Alfie Kohn’s Education Week commentary about the “pedagogy of poverty” has sparked a renewed debate about which kind of education is “best” for poor kids—and whether it’s the same as what affluent children get. After describing a curriculum that “consists of a series of separate skills, with more worksheets than real books, more rote practice than exploration of ideas, more memorization (sometimes assisted with chanting and clapping) than thinking,” Kohn writes:
Is racism to blame here? Or could it be that, at its core, the corporate version of “school reform” was never intended to promote thinking—let alone interest in learning—but merely to improve test results? That pressure is highest in the inner cities, where the scores are lowest. And indeed the pedagogy of poverty can sometimes “work” to raise those scores, but at a huge price. Because the tests measure what matters least, it’s possible for the accountability movement to simultaneously narrow the test-score gap and widen the learning gap.
Set aside the ugly and inaccurate caricature that Kohn paints about high performing schools. (For a more accurate depiction, read David Whitman’s Sweating the Small Stuff. There’s a ton of “thinking” and “learning” going on in the schools he profiles.)
The question of whether affluent and disadvantaged kids need a different kind of education—different instructional strategies, different curriculum, maybe even different kinds of teachers—is a serious one. This discussion is easily demagogued (particularly on Twitter). But it’s not racist to say that poor kids—who generally come to school with much less vocabulary, exposure to print, and much else—might need something different—more intense, more structured—than their well-off, better-prepared peers. Don’t believe me? Consider African American educator Lisa Delpit’s words, from a 1986 issue of Harvard Educational Review. She described her adoption of progressive education techniques in her racially integrated Philadelphia school.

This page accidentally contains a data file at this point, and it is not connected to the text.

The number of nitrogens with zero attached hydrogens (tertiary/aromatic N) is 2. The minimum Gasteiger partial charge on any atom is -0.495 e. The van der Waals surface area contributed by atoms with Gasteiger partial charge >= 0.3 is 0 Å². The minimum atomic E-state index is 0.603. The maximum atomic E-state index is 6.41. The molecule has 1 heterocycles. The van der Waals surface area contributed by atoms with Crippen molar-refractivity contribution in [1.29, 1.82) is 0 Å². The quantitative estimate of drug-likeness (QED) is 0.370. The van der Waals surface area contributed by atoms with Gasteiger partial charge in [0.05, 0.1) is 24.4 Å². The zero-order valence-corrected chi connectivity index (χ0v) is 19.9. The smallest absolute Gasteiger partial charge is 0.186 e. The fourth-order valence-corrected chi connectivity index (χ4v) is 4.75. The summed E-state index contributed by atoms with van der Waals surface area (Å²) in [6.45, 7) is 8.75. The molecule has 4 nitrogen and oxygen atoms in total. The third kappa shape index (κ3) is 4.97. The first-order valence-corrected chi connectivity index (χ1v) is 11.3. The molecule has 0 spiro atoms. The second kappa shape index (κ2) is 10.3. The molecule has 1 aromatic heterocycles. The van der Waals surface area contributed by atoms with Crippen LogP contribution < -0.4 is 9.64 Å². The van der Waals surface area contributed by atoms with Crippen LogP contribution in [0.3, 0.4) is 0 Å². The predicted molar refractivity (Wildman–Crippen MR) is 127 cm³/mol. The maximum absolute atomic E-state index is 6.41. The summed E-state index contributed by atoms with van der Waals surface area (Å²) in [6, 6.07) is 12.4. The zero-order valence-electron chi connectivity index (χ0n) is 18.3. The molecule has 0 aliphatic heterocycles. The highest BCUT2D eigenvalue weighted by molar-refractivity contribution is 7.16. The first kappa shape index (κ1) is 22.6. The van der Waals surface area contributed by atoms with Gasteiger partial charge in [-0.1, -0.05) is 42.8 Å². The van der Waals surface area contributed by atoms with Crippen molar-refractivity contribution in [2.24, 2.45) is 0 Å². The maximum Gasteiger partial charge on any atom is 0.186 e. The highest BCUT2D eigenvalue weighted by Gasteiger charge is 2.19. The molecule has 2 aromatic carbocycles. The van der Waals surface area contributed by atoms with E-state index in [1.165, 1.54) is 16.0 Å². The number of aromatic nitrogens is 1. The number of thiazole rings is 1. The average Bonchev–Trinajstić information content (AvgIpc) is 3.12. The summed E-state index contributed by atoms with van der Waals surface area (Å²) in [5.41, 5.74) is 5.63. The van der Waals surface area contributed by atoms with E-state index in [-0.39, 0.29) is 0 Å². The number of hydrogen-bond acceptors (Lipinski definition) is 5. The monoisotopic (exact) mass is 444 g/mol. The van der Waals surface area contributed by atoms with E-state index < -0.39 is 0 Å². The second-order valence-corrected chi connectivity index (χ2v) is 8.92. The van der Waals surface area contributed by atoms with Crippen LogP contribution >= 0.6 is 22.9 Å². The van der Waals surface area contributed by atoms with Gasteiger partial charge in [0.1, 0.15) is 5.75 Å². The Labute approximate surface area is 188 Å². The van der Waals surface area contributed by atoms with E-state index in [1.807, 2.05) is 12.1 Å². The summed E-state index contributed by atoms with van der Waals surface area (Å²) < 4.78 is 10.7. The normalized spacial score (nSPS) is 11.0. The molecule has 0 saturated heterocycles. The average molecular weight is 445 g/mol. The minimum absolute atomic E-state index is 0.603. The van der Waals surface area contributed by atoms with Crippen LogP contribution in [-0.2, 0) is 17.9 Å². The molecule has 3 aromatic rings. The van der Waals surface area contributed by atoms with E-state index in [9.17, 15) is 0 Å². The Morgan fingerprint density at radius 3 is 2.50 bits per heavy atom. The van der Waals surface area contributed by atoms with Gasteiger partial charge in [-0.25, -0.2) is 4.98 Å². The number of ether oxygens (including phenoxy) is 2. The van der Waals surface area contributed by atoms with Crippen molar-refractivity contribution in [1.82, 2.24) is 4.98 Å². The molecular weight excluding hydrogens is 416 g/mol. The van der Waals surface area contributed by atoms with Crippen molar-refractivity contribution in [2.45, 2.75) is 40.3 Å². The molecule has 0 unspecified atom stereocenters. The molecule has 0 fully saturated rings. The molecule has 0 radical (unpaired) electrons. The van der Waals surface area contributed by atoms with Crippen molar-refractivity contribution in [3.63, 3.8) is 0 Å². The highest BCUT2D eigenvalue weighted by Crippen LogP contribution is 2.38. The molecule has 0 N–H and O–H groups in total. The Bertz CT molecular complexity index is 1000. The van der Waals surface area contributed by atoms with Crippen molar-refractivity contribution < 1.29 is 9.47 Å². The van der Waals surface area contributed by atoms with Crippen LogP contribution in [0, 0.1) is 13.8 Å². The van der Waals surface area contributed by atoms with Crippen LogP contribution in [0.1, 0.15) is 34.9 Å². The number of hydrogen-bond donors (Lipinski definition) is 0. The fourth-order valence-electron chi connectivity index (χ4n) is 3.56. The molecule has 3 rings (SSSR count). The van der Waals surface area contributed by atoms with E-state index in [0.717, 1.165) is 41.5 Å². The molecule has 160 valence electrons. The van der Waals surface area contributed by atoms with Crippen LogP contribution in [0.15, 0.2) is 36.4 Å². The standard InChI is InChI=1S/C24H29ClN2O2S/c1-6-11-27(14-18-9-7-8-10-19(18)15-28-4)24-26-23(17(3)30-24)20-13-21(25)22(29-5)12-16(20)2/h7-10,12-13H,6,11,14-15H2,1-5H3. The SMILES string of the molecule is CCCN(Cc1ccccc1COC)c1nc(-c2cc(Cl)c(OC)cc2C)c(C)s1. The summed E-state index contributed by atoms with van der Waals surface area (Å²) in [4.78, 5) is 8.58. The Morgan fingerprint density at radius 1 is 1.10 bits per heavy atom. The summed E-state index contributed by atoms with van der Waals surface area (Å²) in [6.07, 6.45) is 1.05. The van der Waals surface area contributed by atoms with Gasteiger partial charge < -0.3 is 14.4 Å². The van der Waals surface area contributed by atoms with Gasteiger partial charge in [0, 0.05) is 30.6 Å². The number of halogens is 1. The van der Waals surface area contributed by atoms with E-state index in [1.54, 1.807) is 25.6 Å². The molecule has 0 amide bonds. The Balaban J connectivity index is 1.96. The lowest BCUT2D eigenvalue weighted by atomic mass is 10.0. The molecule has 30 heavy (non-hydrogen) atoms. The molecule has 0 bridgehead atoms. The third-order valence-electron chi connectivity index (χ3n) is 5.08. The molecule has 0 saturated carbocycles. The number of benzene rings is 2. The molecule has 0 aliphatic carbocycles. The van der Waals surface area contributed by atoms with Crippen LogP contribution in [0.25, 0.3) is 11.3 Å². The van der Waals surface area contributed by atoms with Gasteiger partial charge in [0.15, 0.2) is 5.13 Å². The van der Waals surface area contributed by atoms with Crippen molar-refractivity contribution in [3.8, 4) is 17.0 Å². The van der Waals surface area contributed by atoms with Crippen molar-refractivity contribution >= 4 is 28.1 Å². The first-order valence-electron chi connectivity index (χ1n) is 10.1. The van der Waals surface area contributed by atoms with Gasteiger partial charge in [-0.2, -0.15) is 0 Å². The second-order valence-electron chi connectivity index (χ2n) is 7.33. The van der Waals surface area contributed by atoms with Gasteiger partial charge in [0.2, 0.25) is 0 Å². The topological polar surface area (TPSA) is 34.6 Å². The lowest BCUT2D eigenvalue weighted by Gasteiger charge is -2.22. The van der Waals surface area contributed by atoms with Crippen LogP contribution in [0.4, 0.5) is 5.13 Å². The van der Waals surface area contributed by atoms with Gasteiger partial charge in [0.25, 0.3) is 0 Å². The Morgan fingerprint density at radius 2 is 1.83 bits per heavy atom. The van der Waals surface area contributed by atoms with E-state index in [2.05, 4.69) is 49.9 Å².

I had an open classroom; I had learning stations; I had children write books and stories to share; I provided games and used weaving to teach math and fine motor skills. I threw out all the desks and added carpeted open learning areas.
So what happened?
My white students zoomed ahead. They worked hard at the learning stations. They did amazing things with books and writing. My black students played the games; they learned how to weave; and they threw the books around the learning stations. They practiced karate moves on the new carpets. Some of them even learned how to read, but none of them as quickly as my white students. I was doing the same thing for all my kids—what was the problem?
She eventually adopted more traditional approaches—the same approaches that most of her African American colleagues used. Probably including some techniques that high-performing charter schools like KIPP still use today.
Bottom line: This is tough stuff, a painful conversation. But let’s not be afraid to have it. And let’s stay open to the possibility that excellent schools in disadvantaged communities and excellent schools in affluent locales might continue to do things differently—without pernicious motivations or consequences.